WASHINGTON — The number of retailers victimized by organized retail crime rose 6 percent in the past year, as merchants cut back on staffing levels and online avenues trafficking the stolen merchandise continued to expand, a National Retail Federation survey said.
This story first appeared in the June 8, 2011 issue of WWD. Subscribe Today.
The top five cities targeted by criminal gangs were Los Angeles, Miami, New York, Chicago and Houston, according to Joe LaRocca, senior asset protection adviser at the NRF. The survey also noted that the current economic environment, which is “ripe with consumers looking for low prices,” contributed to the increase.
“Highly targeted items” included denim jeans, notably Levi’s brand products; North Face jackets; Victoria’s Secret “Pink” lingerie; Oil of Olay and Cover Girl cosmetics, and a broad range of pharmaceuticals and electronics.
According to the survey, 94.5 percent of retailers said they had been a victim of organized retail crime in the 12 months through May 31, up from 89.5 percent in the same period a year earlier. In the 2009 to 2010 comparable period, the survey showed a 2.7 percent decrease in activity, crediting stepped up law enforcement efforts. In addition, six out of 10 retailers, or 64.1 percent, said they had seen an increase in criminal activity during the recent 12 months, up from last year’s total of 58.9 percent.
“I hate to say it, but we weren’t surprised to see an increase of 6 percent from last year,” LaRocca said. “That falls in line with some of the early reports we heard on shrinkage in stores. It’s alarming. Organized retail crime groups are targeting stores in a significant way and this comes in a variety of tactics, including obvious merchandise theft, fraud acquisition (such as stolen debit cards) and cargo theft.”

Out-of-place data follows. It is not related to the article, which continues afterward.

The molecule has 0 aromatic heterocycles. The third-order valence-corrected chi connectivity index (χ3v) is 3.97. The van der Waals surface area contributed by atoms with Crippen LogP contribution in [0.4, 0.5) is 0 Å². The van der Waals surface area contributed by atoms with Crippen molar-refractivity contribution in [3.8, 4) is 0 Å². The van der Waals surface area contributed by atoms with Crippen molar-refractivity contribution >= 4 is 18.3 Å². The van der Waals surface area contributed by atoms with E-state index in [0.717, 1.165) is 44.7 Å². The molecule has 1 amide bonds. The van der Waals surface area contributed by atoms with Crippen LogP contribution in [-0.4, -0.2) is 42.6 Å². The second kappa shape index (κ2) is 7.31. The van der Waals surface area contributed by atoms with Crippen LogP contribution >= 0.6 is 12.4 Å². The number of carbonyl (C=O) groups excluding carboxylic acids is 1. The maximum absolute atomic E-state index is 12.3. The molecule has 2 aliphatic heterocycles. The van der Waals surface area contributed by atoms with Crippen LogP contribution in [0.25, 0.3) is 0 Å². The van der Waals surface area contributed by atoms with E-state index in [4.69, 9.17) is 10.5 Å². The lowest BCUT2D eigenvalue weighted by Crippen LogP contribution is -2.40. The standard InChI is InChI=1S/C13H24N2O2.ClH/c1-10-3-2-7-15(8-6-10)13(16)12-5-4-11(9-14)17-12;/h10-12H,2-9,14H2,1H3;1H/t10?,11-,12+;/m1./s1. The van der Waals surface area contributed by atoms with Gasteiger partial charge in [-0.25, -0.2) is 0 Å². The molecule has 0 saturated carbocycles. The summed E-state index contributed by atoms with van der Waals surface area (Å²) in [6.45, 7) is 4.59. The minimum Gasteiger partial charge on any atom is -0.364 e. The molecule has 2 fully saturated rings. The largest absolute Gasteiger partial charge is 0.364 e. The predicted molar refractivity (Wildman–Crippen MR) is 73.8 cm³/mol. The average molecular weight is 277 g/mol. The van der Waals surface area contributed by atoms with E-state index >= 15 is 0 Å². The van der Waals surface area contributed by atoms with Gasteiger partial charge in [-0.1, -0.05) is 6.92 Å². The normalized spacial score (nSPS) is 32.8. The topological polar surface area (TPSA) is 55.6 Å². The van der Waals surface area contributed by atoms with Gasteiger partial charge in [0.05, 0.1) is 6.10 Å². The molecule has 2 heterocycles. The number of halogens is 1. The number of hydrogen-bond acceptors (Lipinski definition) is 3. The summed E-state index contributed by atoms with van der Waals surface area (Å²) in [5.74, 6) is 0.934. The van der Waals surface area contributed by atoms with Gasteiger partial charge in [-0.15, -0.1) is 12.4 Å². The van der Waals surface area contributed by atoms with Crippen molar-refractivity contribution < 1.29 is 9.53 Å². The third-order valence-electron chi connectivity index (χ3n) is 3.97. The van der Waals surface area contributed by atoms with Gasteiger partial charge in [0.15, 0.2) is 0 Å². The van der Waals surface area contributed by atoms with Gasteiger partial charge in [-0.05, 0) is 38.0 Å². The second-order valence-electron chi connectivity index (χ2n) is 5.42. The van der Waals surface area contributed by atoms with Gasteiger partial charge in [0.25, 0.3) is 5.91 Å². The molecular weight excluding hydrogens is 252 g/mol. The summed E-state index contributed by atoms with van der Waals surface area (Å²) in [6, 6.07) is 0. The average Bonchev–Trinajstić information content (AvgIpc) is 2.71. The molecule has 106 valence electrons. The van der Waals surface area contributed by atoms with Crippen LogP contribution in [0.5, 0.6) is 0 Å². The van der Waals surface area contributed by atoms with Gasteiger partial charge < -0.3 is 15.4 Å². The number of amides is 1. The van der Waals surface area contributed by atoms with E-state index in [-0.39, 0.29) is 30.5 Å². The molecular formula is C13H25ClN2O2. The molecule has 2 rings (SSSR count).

The loss to retailers from organized retail crime ranges from $15 billion to $30 billion annually, according to Congressional testimony and industry experts.
For the first time in its surveys, the NRF asked retailers about cargo theft. Almost half, or 49.6 percent, of respondents said they were victims of cargo theft in the past year. Some 57.4 percent of merchants said the thefts occurred en route from the distribution center to the store, while 39.7 percent said they often experienced cargo theft from the manufacturer [primarily overseas] to the distribution center, 22.1 percent said it occurred at the distribution center, 17.6 percent said the criminal activity took place when the items arrived at the store and 10.3 percent said it occurred when moving from one store to another.
The findings are based on responses from 129 executives representing department and big-box stores, discounters, drug, grocery, restaurant and specialty shops.
“The number that was fascinating to us was how often the store delivery side of the business is targeted,” said LaRocca. “Almost two-thirds of the merchandise is targeted from the distribution center to the store.”
One of the criminal cases highlighted in the NRF survey involved a partnership between an unidentified national department store chain and law enforcement that uncovered a major fencing operation in Los Angeles that uncovered a “vast quantity” of stolen Levi’s jeans. Several thousand pounds of Levi’s products, valued at $30 million, were found in a Los Angeles warehouse. The Los Angeles Police Department and the FBI Interstate Theft Task Force uncovered the ring and seized about $2.5 million worth of Levi’s products in a bust late last year.
“What is significant about this case is the national nature of the groups stealing the merchandise, who were as far away as Chicago and bringing it into the L.A. area,” said LaRocca. “They cleaned out a number of major chains to acquire this product.”
To make matters worse for merchants, the crimes are turning more violent, he noted.
“We are hearing that the groups are becoming more brazen and aggressive and stealing larger quantities,” LaRocca said. “That indicates to us they have a bigger marketplace and market share, especially in a weak economy.”
One in 10 retail executives, or 13 percent, who were asked for the first time in the NRF survey about violence, said they had witnessed violent activity.